Apart from the loose seam allowance suggestion I only found one real error in the instructions. Step C: Assembling the front states, “Place the belt between the markings on piece 3, with right sides together.” – there are no markings on piece 3, there are on piece 2 but as far as I could tell from photos this is not where the belt should be attached, as this is the back seam of the seat area. I decided that the belt should be attached to piece 3 as instructed and relocated the notch from piece 2 to the front edge of piece 3.

Picture for clarity:

While I’m at it, if your belt is different fabrics inside and out then the wrong side (or inside) of the belt should be against the right side of piece 3. I’ve got photos coming up, don’t worry, you got this! 😉

The pieces lined up more or less with J’s measurements too.

So I messaged J, “great success” and because we’d discussed making the bouncer in two fabrics I told her to buy 1.2 meters of the main fabric (112cm wide quilting cotton) and 40cm of contrast.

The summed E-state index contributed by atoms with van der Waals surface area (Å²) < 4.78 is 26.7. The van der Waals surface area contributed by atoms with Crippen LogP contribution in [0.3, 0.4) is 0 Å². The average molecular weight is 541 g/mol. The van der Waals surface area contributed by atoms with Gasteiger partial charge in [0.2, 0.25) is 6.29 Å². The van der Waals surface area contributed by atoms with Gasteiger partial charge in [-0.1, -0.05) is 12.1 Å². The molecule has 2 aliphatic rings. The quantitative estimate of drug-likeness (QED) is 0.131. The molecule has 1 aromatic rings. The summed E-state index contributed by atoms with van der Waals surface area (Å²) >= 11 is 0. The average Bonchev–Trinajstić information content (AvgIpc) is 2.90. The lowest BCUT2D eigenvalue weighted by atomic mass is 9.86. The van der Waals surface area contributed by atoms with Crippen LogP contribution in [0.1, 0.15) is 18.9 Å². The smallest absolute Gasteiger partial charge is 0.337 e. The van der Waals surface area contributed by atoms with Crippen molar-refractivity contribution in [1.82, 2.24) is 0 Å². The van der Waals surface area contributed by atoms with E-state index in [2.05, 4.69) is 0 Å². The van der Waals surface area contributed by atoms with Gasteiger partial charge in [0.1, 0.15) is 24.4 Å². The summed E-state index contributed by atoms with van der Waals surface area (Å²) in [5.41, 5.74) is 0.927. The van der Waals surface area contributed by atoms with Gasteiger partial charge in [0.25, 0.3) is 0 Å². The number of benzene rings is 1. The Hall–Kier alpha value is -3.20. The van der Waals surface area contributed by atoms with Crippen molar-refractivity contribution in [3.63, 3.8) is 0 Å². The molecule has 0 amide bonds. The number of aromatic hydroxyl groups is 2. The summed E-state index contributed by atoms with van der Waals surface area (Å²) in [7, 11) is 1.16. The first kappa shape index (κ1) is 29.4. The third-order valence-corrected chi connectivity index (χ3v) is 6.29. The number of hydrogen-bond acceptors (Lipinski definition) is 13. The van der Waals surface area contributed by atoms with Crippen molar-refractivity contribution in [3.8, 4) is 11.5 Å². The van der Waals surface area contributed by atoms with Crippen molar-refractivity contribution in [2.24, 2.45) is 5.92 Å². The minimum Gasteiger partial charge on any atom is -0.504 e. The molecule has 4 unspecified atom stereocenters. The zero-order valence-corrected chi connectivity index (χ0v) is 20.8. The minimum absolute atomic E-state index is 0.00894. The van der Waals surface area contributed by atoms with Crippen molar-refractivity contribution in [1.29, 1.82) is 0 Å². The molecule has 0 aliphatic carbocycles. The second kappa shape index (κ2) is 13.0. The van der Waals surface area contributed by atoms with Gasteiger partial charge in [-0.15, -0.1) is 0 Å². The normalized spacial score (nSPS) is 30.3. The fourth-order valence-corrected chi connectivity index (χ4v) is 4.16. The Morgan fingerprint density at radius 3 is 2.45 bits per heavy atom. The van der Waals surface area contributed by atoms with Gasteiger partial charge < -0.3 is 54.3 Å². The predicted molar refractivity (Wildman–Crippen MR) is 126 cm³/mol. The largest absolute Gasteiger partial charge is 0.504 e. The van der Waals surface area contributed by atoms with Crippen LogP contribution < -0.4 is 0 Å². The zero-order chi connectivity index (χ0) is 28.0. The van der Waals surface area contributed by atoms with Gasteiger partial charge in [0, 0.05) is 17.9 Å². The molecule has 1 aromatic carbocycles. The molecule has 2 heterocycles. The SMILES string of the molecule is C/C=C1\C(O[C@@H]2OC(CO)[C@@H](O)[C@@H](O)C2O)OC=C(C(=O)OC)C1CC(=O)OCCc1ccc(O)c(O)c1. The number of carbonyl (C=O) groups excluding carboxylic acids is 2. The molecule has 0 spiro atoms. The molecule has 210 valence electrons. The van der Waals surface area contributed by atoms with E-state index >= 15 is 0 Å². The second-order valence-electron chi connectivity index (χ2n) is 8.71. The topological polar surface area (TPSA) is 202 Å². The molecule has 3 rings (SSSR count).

You guys, she bought The. Cutest. Fabric. Ever.

Numbats!

I actually died when she showed me. So cute.

The contrast fabric is grey with Japanese styled clouds which you’ll see later. Both fabrics were a little on the thin side however nothing some over-zealous interfacing with an ElnaPress couldn’t fix.

I did some tests first and went with the thickest stuff I own. I’ve had this in my stash for ages. A remnant from when I was learning to sew and just starting to use interfacing. I bought some that was way too thick. It was really great to finally have a use for it!

Next I cut out very carefully so that I didn’t decapitate any numbats.

The original pattern calls for buttons on bias tape ribbons to hold the belt. I’m a bit nervous when it comes to babies and buttons (nothing smaller than a film canister I remember being told…people don’t even know what film canisters are these days right?). So I went with some red hammer-on snaps from my stash that match the highlights in the fabric perfectly. I told J I would swap them out for something more robust if she felt the closure wasn’t strong enough.